3) Every reason you think you’re a badass at home turns out to be worthless in a foreign country – and that’s beneficial for your ego. You learn to be suspicious of thinking you’re the reason things – social interactions, business, etc – go well back home and to give luck and context their proper credit.

4) International travel is harsh. Not even first class passengers escape extra security screenings, hour-long waits on the tarmac in a snow storm while the clock ticks down to midnight, when they close the roads, customs, long waits at baggage claim, etc. (At least in coach we’re a hearty stock.) For people who do it as a profession, it’s great – they get to see the world and everything – but it’s a JOB. Only walking into your own apartment, finding it clean, and feeling your blood pressure return to normal for the first time in 48 hours do you realize the hardness of the road.

80/20 Drummer Launched, First Sales

Whew it’s been a whirlwind.

I crossed a milestone last night though. 80/20 Drummer went live, and woke up to discover $40 and change in my account, mostly from buyers who redeemed pre-order codes. I’m fighting anxiety that no more sales will come, that these were a fluke, etc. I’m tweaking pages like crazy for conversion. Hey – this blog is supposed to let you guys into my world. I’m the guinea pig.

In early November I decided metrics for the site were good enough to justify launch. I had a great deal of fun shooting and editing the first two chapters, and am lucky I gave myself an early deadline, because Final Cut Pro crashed my computer repeatedly, and I had to learn on-the-fly how to free up space on my ancient Mac.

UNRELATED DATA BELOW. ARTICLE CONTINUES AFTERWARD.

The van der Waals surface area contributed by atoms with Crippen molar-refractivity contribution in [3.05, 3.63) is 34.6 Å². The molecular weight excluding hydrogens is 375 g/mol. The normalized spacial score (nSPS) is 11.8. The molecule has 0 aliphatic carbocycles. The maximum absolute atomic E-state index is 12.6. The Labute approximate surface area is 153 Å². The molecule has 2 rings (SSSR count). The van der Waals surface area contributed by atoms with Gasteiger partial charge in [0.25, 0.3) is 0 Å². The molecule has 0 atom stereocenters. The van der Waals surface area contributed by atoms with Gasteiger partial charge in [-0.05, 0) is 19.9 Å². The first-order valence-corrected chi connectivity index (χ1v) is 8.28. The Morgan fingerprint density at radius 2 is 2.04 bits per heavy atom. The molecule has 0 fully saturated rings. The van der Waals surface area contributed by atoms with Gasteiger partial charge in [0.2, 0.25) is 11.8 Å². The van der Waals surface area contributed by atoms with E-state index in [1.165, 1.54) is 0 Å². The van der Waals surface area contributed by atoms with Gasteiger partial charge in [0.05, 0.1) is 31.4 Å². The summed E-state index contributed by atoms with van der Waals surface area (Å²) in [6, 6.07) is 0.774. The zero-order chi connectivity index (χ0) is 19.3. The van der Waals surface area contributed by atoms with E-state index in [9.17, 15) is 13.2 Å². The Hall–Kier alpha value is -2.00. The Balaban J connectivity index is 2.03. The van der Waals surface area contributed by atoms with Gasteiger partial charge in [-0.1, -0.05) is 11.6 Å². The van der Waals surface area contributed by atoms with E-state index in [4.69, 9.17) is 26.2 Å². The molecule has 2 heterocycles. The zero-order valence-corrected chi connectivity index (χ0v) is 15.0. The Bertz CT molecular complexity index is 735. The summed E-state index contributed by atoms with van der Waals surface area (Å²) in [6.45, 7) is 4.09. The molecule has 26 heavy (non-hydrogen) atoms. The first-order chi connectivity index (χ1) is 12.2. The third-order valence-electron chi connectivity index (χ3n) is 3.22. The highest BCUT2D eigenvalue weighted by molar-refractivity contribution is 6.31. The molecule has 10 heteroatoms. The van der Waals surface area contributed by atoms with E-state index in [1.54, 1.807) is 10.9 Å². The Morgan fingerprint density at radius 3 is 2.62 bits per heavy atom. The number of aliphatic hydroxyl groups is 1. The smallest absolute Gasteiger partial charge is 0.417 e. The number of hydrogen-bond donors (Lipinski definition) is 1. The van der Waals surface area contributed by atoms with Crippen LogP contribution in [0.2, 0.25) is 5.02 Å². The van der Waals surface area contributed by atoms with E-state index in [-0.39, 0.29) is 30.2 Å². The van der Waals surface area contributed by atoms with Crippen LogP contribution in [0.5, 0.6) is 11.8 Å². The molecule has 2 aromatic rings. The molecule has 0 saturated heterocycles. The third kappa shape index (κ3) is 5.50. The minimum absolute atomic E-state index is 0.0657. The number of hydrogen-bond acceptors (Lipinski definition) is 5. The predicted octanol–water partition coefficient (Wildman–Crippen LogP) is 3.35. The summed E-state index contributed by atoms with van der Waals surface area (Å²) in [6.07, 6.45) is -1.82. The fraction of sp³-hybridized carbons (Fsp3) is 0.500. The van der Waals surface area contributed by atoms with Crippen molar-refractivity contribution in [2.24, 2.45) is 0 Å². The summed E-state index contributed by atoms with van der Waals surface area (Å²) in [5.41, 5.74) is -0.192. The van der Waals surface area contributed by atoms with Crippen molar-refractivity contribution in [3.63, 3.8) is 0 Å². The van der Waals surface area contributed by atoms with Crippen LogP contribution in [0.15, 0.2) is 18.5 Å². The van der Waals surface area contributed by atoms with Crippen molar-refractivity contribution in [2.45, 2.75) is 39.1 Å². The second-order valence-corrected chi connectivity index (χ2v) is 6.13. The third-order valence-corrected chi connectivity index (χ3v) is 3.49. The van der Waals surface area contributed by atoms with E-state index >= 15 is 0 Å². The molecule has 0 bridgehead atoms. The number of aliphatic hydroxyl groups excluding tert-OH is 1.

Yes, next year I’ll get a new computer. But part of the fun of this blog is trying to create duplicatable success. And it’s not much fun if I’m like, “yea so you can get a video up on the web for minimal investment. Just $3000 for a new Power Mac and Final Cut.” Nope, so I did it bootstrap.

Got a timely leg-up from a hero, Noah Kagan, who turned me onto gumroad.com for file hosting just when I needed it. Anyway, delays aside, the videos are up now.

And I can finally invite Breaking Ferriss readers to my landing page – http:// … wait – I better give myself some anchor text, for my first link. Learn Drums Online. There. I’ll ask just one thing – please don’t click any of the “buy” buttons. I’m still watching analytics on the Gum Road side to see the disparity between the numbers of people who click “buy” and those that actually do.

So I have two chapters up, and I’m experimenting with pricing for conversion. I’m thinking eventually I may give Chapter One away for free, or sell it very cheaply, to build some rapport and trust with viewers, and to entice them to purchase further chapters.

Wait – you need context.

80/20 Drummer is my first “muse”, a passive income business market-tested for as little money as possible before investing (in my case mostly time) in product development. It’s – well I guess you’ll see what it is when if you check out the site, but suffice-it-to-say I researched the competition very carefully and tried to position it in a space nobody else was really covering. Noah Kagan (of Appsumo, a startup ninja), Dan Maxwell (another “entrepreneur whsiperer”), and of course the titular Mr. Ferriss, all preach the gospel of bootstrapping, and when it comes to product development that means releasing the bare minimum to start earning, as quickly as possible.

IN my case that meant chapters 1 & 2 of an eventual five – offering them both as individual downloads or, for a savings, as a package.

Quickly, here’s what I’ve done so far to help conversion – “conversion” just means the rate of visitors to your site who actually buy.

Redid the design of the page to draw the eye to key components, including using buttons instead of simple links. (Kind of alchemical – we’ll see how well it works.)